Wednesday, July 11, 2012

TPJ and empathy

Already known:

  • The amount to which a person can understand others' intents and beliefs is correlated with how altruistic they are.
  • Activity in the temporoparietal junction (TPJ) is correlated with the ability to understand others' perspectives.

The size and activation in the TPJ correlate with altruistic behavior.

If you ARE outraged, you're not paying enough attention

Have you seen this bumper sticker before?

Not only do they get it wrong, they get it completely and utterly wrong. Let's look at the definition of outrage:

Definition of OUTRAGE

: an act of violence or brutality
a : injury, insult  outrages on silly women or poor passengers — Shakespeare>b : an act that violates accepted standards of behavior or taste  outrage alike against decency and dignity — John Buchan>
: the anger and resentment aroused by injury or insult
Even assuming they mean definition 3, it's just plain wrong. Resentment? That's never a healthy emotion. There seems to be a popular sense that the only way to make a positive change is to have a fiercely negative emotion driving it.

I've written before about why that's just not true. Here I want to add that the assumption that it is true is probably the cause of many of the problems than the sticker is trying to get us to pay attention to.

Solutions that are arrived at from a place of resentment are inferior to those that come from a desire to improve the world. A true desire to improve the world, not the half-assed kind we kid ourselves into thinking we have when it suits us.

Saturday, July 7, 2012

A crazy thought

When we unskillfully try to reduce our own suffering, we turn to entertainment, diversions, distractions. When we do it skillfully we seek our own liberation.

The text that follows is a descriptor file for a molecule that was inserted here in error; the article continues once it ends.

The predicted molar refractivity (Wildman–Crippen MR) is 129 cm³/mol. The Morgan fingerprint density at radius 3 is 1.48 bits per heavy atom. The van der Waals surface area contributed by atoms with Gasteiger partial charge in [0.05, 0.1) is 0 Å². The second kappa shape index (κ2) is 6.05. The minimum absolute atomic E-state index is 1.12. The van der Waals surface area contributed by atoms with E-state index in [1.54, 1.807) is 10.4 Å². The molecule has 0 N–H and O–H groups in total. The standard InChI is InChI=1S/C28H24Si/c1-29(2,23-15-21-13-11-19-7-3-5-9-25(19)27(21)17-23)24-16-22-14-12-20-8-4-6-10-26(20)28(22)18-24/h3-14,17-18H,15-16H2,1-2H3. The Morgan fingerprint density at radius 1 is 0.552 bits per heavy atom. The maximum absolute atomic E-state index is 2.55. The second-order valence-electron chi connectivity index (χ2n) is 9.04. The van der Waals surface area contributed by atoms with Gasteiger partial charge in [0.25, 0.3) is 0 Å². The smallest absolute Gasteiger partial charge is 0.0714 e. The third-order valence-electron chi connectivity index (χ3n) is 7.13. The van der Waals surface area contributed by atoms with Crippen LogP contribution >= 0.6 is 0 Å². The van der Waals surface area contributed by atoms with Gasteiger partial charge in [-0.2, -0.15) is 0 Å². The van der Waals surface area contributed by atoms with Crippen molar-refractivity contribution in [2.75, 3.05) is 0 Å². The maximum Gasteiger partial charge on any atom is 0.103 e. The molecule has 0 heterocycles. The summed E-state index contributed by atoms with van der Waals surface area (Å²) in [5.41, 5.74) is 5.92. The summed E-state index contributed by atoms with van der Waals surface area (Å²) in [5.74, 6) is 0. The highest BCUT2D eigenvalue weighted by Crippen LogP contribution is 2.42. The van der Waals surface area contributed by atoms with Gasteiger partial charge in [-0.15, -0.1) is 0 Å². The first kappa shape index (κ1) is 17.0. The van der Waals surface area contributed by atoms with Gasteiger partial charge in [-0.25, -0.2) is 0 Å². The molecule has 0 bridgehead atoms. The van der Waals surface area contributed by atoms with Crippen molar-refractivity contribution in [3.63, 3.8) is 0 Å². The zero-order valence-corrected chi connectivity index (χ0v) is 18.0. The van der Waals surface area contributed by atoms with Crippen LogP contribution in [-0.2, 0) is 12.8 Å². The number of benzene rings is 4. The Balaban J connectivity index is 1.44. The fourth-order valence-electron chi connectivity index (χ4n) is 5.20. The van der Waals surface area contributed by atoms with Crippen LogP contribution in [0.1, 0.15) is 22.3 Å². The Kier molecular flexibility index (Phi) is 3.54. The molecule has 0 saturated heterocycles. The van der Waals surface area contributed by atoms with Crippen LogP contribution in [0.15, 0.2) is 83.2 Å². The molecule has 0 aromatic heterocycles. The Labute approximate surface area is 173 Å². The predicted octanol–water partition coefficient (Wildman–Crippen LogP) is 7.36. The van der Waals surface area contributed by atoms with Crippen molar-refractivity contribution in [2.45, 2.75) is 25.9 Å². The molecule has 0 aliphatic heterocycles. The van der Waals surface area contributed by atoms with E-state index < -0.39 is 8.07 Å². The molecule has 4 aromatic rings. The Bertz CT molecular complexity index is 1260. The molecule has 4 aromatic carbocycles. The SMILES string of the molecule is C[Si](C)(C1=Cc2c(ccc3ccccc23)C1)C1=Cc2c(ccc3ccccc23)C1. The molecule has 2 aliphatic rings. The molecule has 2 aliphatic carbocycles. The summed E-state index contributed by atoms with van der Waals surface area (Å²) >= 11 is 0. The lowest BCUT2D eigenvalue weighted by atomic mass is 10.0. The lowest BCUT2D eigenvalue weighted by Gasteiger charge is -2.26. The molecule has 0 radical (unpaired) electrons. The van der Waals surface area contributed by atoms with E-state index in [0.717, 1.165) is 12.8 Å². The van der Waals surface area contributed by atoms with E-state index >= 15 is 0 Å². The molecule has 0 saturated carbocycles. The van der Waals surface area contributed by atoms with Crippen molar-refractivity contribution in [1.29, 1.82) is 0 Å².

When we unskillfully try to manifest compassion -- to reduce the suffering of others -- we apply bandaids that solve the proximal causes of suffering. Hunger, pain, etc. When we do so skillfully, we try to point others toward their own liberation.

We do require diversions until we are "strong" (or lucid) enough. And helping others in conventional ways is a fantastic and important thing to do.

But perhaps, just perhaps, suffering and compassion are actually blessings in disguise, to help us restore ourselves to our true nature.

This really belongs on my other blog,, because of the pontificating. But I'm putting it here because (1) it's an (unconventional) answer to the question "why empathy?", and (2) trying to hide my crazy ideas is just another form of ego clinging. Might as well out myself while I have the courage to do so.

(And, of course, I think this is a useful post, which is the bar I use to decide whether or not to post on either blog.)

Thursday, June 14, 2012

Depression: Just Get Over It?

Came across this nice advert (look at me trying to sound all British and fancy) at JFK yesterday:

I think it has a good message, but makes a shaky comparison. At the bottom, it asks "So why do some say that about depression?"

Clearly, one can not just "get over" depression. It's a devastating illness, and it's silly and counterproductive to blame someone for being depressed, or to pretend there's a magic button they can press to turn it off.

On the other hand, there is an important difference between cancer and depression: there exist purely mental (e.g., mindfulness-based) therapies that have a large impact on the latter, but the mind seems to have almost no ability to affect the former (other than with acceptance).

The argument that "the mind is just the brain" (i.e., just a physical device made of neurons and neurotransmitters) doesn't help even if it turns out to be true, because our whole model of moral responsibility is based on the idea that we still have some say in the matter (even if the "we" is physical).

So the message to not blame those with mental disorders is a great one. But it's important not to swing the other way and suggest that we have little or no mental power over own recovery. That can be disempowering in a subtle but powerful way.

(For a stronger argument, just see studies where manipulating a subject's belief in the existence of free will affects how hard they try to accomplish the given task. This should be something even reductive materialists can sink their teeth into.)

Monday, June 11, 2012

Stages of patriotism?

After reading this piece by Jonathan Haidt (whose work I admire), I must say I disagree with his conclusion about patriotism being clearly positive. Here's my stab at progressively increasing views on it:

1) The Curmudgeon: doesn't take pride in being American, but that's because he hates everyone else. Displays an American flag: no.